A southern Indian state on Wednesday banned the sale and production of Coke, Pepsi, Sprite and other soft drinks made by the Indian subsidiaries of Coca-Cola Co. and PepsiCo Inc., an official said.
Four Indian states have already banned the sale of Coke, Pepsi and other soft drinks at schools, colleges and government offices after a research group in New Delhi last week claimed they contained high levels of pesticide residue. But the state of Kerala was the first to impose a total ban on production and sales.
The moves likely will hurt sales of Coca Cola and PepsiCo beverages in India. The two companies account for nearly 80 percent of India’s $2 billion-plus soft drinks market.
Kerala’s health secretary, Viswas Mehta, told The Associated Press the state banned the drinks because of concerns over pesticide contamination and said his department began collecting its own samples of Coke and Pepsi for independent testing.
Both Coca-Cola and Pepsi insist their drinks are safe.
“For three years we have looked very hard at this and engaged the best scientific minds in the world, and all of the data and all of the science point to the fact our products in India are absolutely safe, just as they are elsewhere in the world,” said Dick Detwiler, a spokesman for PepsiCo’s international division in Purchase, N.Y.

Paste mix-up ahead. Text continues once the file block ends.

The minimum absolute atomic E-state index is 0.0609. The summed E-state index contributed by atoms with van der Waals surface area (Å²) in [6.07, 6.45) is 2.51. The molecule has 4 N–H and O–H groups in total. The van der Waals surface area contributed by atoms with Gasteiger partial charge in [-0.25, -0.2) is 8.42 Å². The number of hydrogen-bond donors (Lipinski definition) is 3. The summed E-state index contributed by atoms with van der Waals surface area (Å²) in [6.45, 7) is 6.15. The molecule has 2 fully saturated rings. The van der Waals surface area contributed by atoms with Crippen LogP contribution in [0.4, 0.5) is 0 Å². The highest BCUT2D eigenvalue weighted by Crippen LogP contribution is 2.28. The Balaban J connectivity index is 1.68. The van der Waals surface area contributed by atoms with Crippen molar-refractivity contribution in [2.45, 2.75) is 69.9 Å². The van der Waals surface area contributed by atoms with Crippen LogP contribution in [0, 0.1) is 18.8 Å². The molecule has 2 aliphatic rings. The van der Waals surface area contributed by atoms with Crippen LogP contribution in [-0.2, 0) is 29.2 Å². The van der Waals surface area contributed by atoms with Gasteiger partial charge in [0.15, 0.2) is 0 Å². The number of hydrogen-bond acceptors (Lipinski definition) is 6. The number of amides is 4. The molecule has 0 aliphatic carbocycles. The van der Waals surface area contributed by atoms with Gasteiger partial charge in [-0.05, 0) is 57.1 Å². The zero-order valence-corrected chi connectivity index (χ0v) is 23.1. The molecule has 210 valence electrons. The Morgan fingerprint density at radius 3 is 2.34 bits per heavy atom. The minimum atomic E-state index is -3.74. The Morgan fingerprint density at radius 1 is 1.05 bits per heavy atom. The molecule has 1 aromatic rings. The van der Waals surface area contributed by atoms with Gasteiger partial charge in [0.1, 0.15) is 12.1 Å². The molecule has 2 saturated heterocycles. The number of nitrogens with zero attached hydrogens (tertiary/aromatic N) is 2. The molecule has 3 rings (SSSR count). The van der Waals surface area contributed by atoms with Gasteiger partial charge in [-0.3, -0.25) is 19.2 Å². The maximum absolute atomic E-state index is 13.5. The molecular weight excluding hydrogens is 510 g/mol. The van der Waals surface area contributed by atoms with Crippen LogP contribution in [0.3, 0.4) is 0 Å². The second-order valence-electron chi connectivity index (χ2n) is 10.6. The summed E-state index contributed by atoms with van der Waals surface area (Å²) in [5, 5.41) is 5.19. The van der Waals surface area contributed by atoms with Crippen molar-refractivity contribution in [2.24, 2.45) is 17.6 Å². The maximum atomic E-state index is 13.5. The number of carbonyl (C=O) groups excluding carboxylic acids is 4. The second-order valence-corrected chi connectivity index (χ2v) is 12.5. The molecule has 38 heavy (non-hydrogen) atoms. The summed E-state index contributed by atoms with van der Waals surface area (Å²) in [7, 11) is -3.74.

Kari Bjorhus, a spokesperson for Coca-Cola, said the company has not received a copy of the order, but is “disappointed that the government would make a decision like that based on inaccurate information.”
“Our products are perfectly safe and there is no reason to take them away from consumers,” she said.
The Center for Science and Environment in New Delhi said it found pesticide residues in samples of Coke and Pepsi that were 24 times above the limits set by the Bureau of Indian Standards.
The center said it carried out tests on 57 samples taken from 11 soft drink brands made by Coca-Cola India and PepsiCo India and found a “cocktail of three to five different pesticides,” all apparently present in water used to make the drinks.
The toxins could, if consumed over a long period, cause cancer, damage to the nervous system, birth defects and disruption of the immune system, the center said.
India’s Supreme Court has since asked the two companies to disclose the contents of their soft drinks. Four Indian states _ Rajasthan, Gujarat, Madhya Pradesh and Chattisgarh _ have already imposed a ban on sale of Coke and Pepsi at colleges, schools and government offices. Several other states have said they are examining the issue.